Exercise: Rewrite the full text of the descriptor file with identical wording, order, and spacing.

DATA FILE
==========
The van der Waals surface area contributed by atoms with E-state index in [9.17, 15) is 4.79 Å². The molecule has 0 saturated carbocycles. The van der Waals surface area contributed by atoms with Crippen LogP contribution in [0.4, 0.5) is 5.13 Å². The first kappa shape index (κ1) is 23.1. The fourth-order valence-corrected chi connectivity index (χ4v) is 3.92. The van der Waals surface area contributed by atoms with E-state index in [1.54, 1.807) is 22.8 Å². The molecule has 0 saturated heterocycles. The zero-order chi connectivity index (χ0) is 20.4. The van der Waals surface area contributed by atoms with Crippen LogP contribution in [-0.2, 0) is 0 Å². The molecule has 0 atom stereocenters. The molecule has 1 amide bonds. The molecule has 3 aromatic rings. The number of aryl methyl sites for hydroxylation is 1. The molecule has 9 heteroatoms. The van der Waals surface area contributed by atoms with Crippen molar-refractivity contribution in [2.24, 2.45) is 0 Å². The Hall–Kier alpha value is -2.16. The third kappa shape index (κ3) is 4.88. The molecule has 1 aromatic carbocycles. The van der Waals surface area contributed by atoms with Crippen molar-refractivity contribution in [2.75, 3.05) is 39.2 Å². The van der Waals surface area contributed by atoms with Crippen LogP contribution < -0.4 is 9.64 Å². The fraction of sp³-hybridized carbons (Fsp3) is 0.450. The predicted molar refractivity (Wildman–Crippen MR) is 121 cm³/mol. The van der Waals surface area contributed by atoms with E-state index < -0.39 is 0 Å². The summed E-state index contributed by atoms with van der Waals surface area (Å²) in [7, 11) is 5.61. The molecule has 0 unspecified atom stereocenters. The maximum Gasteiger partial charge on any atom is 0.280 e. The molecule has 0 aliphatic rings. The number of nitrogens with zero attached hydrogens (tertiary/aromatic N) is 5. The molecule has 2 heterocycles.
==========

The van der Waals surface area contributed by atoms with E-state index in [9.17, 15) is 4.79 Å². The molecule has 0 saturated carbocycles. The van der Waals surface area contributed by atoms with Crippen LogP contribution in [0.4, 0.5) is 5.13 Å². The first kappa shape index (κ1) is 23.1. The fourth-order valence-corrected chi connectivity index (χ4v) is 3.92. The van der Waals surface area contributed by atoms with E-state index in [1.54, 1.807) is 22.8 Å². The molecule has 0 saturated heterocycles. The zero-order chi connectivity index (χ0) is 20.4. The van der Waals surface area contributed by atoms with Crippen LogP contribution in [-0.2, 0) is 0 Å². The molecule has 0 atom stereocenters. The molecule has 1 amide bonds. The molecule has 3 aromatic rings. The number of aryl methyl sites for hydroxylation is 1. The molecule has 9 heteroatoms. The van der Waals surface area contributed by atoms with Crippen molar-refractivity contribution in [2.24, 2.45) is 0 Å². The Hall–Kier alpha value is -2.16. The third kappa shape index (κ3) is 4.88. The molecule has 1 aromatic carbocycles. The van der Waals surface area contributed by atoms with Crippen molar-refractivity contribution in [2.75, 3.05) is 39.2 Å². The van der Waals surface area contributed by atoms with Crippen LogP contribution < -0.4 is 9.64 Å². The fraction of sp³-hybridized carbons (Fsp3) is 0.450. The predicted molar refractivity (Wildman–Crippen MR) is 121 cm³/mol. The van der Waals surface area contributed by atoms with E-state index < -0.39 is 0 Å². The summed E-state index contributed by atoms with van der Waals surface area (Å²) in [7, 11) is 5.61. The molecule has 0 unspecified atom stereocenters. The maximum Gasteiger partial charge on any atom is 0.280 e. The molecule has 0 aliphatic rings. The number of nitrogens with zero attached hydrogens (tertiary/aromatic N) is 5. The molecule has 2 heterocycles.